Painting the Streets: An Interview with Graffiti Expert Shaw Kinjo

Painting the Streets: An Interview with Graffiti Expert Shaw Kinjo


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Who is Shaw Kinjo?

Shaw is an Industrial Designer who has become somewhat of a graffiti expert after completing his Masters in Environmental Design (Industrial Design) at the University of Calgary. During his thesis, Shaw focused on graffiti in the city however, rather than focusing on whether graffiti is good or bad, Shaw examined the interaction between this form of public art as it relates to individuals’ interaction with the built environment.

Shaw became interested in graffiti while studying in Barcelona. When he walked home late in the evening from his studio, he noticed that the shutters of store windows and doors were graffitied. What interested him was that this artwork could only be seen during certain times of the day and would often change from week to week.

Trinity Bell Woods

1. How does graffiti differ from other forms of public art in the ways people interact with the built environment, the city and their communities?

        I like to think of graffiti as a subversive form of art, an artistic way people interact with public space. Everyone sees public spaces in their own ways, however, graffiti is this direct way for people to look at and change a built environment. It also comes from the ground up. Graffiti is this form of artwork that doesn’t have to go through the bureaucracy of getting approved by a community and a municipality.

Graffiti often gets a bad rap, people see it as one of the flaws of urbanization or a representation of decay. However, it can also be seen as evidence that people are occupying those spaces between buildings at various times of the day and have a purpose while they’re in these public spaces. As Jane Jacobs pointed out, public spaces are safer when more people occupy them. Graffiti artists can be seen as eyes in a community, as people watching over public spaces during times of the day when these spaces may be more prone to crime.

Knitting Street Art

2. How does urban design and transportation play into graffiti and the ways people interact with their environment?

Public spaces are this shared history of different surfaces where people come together. These areas are canvases in which people occupying the spaces affect how the built environment is designed. In terms of graffiti, graffiti artists have a very significant impact on how public spaces are designed, and in turn, the design of public spaces affects how graffiti artists interact with these environments.

I think of graffiti as a kind of performance. The artist first chooses a space they want to bring attention to, the artist then has to get to their chosen spot and has to complete his or her artwork in a certain timeframe during a certain time of day. This is a whole different way of experiencing and affecting the built environment that most people don’t get to experience.

In terms of transportation, graffiti can often be seen as evidence of densification, and evidence that there are more people walking in the area rather than driving. When people are walking, moving slower through an area, they have more time to interact with the built environment. They may see more blank walls, or notice what the material buildings, fences or sidewalks are made of, which changes how they interact with this environment.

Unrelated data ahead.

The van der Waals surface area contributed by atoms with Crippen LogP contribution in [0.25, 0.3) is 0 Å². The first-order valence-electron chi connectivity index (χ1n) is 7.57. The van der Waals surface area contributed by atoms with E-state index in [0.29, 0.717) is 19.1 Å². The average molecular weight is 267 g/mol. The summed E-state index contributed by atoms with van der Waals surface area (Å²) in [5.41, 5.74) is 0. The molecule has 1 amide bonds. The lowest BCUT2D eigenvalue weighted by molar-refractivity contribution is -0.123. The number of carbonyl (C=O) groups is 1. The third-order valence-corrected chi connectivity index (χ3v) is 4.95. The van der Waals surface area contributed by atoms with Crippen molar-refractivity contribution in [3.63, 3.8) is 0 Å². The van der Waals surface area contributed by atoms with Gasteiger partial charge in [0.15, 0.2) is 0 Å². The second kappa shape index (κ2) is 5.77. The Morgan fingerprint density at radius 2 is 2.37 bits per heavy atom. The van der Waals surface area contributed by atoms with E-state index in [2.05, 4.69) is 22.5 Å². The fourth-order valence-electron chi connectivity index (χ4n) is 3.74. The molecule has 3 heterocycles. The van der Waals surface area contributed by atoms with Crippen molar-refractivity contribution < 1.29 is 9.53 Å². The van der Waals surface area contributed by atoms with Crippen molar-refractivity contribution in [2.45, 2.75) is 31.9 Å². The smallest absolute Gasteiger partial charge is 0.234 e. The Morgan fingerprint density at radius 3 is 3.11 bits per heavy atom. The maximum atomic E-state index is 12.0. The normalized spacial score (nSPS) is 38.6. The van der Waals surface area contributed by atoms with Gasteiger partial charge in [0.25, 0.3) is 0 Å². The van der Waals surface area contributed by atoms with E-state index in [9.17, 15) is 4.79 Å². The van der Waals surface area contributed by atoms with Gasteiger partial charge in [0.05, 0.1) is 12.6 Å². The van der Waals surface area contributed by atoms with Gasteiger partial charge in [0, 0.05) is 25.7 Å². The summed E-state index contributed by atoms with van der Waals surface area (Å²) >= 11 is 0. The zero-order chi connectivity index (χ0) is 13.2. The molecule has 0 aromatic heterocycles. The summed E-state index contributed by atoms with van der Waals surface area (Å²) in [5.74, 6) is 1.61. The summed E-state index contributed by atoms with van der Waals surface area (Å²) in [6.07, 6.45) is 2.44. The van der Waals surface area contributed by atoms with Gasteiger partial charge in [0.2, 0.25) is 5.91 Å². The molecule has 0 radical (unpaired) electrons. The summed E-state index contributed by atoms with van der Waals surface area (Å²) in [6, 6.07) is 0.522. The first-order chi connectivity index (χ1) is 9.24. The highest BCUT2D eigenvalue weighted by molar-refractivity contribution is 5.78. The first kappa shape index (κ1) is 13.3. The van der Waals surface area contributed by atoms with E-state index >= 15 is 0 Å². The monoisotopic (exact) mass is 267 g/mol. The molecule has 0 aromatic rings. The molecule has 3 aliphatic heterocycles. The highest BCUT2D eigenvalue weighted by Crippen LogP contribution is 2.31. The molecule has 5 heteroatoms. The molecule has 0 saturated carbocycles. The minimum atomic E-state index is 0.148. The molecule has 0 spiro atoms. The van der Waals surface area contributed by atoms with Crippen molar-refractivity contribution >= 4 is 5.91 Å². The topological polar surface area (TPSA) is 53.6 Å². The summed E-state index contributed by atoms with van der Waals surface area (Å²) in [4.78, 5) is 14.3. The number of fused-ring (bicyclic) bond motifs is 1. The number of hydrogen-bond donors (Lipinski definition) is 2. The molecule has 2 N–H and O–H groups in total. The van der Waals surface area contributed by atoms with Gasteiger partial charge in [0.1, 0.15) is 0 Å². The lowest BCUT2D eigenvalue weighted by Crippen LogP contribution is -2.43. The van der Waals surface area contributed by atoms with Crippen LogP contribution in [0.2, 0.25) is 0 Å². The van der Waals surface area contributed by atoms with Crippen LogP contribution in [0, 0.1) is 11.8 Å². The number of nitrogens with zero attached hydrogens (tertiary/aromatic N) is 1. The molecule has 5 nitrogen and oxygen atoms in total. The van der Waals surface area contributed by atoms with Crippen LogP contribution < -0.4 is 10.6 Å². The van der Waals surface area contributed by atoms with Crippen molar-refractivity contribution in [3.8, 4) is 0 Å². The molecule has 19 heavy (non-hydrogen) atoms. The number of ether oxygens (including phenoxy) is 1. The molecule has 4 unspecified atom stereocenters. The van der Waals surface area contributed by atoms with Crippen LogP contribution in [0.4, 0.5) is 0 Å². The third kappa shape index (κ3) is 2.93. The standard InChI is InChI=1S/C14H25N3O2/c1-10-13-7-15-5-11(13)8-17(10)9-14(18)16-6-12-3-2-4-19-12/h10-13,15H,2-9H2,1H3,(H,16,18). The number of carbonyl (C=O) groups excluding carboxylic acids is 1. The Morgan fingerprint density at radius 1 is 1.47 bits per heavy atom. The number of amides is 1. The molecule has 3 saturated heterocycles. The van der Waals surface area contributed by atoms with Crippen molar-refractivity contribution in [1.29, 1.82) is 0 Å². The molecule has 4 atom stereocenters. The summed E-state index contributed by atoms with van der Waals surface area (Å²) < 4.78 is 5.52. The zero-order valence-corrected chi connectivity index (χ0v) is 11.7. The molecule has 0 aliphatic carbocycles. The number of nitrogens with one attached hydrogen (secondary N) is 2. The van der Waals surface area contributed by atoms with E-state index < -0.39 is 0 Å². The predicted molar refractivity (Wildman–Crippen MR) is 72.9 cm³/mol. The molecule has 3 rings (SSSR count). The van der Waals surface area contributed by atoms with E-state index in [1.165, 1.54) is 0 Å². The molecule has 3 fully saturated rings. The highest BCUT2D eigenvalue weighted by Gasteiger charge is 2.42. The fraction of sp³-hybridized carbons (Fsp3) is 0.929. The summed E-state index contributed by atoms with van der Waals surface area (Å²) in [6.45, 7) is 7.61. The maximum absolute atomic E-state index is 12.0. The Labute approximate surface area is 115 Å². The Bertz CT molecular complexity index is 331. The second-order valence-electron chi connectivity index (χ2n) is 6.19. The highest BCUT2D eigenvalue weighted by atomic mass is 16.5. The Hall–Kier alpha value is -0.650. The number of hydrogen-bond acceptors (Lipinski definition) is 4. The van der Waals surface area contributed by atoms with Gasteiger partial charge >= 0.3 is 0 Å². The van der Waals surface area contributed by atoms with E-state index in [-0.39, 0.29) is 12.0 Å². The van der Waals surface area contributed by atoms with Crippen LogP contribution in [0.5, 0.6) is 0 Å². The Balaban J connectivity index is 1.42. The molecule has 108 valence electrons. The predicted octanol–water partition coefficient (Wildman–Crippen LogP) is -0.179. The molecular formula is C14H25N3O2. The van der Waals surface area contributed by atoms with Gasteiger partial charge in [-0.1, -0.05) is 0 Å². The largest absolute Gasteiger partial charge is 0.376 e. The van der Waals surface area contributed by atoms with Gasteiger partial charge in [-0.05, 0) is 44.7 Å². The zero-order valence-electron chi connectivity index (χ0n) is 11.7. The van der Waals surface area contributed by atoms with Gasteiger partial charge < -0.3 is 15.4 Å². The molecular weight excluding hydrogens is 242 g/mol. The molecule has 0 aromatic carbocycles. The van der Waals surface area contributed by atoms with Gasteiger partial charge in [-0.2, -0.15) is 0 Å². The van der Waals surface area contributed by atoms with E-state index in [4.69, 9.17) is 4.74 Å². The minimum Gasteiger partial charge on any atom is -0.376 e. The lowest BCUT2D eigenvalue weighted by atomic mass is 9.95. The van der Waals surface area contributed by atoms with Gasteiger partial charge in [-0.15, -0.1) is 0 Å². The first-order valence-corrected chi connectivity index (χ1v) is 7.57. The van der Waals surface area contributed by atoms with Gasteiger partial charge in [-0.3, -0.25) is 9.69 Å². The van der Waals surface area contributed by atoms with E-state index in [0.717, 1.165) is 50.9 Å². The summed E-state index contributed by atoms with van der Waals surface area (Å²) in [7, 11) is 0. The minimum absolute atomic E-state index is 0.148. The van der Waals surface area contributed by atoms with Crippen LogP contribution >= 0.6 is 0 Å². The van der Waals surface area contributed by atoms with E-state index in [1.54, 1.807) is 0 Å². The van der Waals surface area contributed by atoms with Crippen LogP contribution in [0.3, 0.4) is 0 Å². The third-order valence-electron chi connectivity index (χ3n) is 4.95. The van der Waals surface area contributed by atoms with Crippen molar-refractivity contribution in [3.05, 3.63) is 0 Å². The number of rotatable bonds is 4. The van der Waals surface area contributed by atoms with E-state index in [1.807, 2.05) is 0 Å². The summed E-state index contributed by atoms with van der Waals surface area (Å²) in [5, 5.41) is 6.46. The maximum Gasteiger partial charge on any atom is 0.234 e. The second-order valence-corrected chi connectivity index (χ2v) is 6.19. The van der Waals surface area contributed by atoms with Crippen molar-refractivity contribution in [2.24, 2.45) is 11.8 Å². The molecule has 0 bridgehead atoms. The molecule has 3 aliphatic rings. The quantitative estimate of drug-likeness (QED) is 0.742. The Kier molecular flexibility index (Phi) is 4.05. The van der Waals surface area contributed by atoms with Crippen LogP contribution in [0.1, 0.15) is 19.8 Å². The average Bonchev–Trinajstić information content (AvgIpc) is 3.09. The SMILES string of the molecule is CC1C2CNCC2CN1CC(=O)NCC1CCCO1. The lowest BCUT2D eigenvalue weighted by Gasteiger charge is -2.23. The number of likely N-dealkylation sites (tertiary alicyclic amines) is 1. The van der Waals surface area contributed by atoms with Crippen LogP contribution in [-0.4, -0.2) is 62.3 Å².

Graffiti in Calgary's gravel pits

Graffiti in Calgary’s gravel pits

3. What are your thoughts on municipalities’ attempts to control and manage graffiti and citizen-led public art?

I think cities’ attempt to control and manage subversive art is a good thing. It forces the government to be more inventive in how they design public spaces and it forces artists to be more inventive in how they interact with these spaces. If you look at the history of graffiti, it first started within the hip hop culture in New York during the 1970s. During this period, graffiti artists would only work in subways, however, as the New York municipality started cleaning up their subways and removing graffiti, artists were forced to start moving their graffiti to the streets and taking photo evidence of their work. These restrictions have made artists more innovative, they are forced to use different media, or go to locations that are more difficult for authorities to clean up. In Calgary, for example, the gravel pits in the south east are considered almost sanctioned areas for artists to paint in. Because the city doesn’t remove graffiti here, there is a layered history of graffiti from local Calgarian artists.

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4. What do you think is the best design intervention that interacts with the built environment and initiates dialogue with others living in the city?

I think projection art in public spaces is really interesting. Artists can project their art onto sides of buildings, fences, streets, and people can interact with these projections. There is a great example of projected art on buildings shown throughout Europe and North America a few years ago.

The Love Wall, in Kensington on 10th St NW is also a great design intervention, in which people are invited to write about something they love on a scrap piece of paper, then tack it to a blank wall. An anonymous artist has also added a small, painted bench by the wall.  


Want to see some of Calgary’s best graffiti? Check out our self guided graffiti walking tour here.

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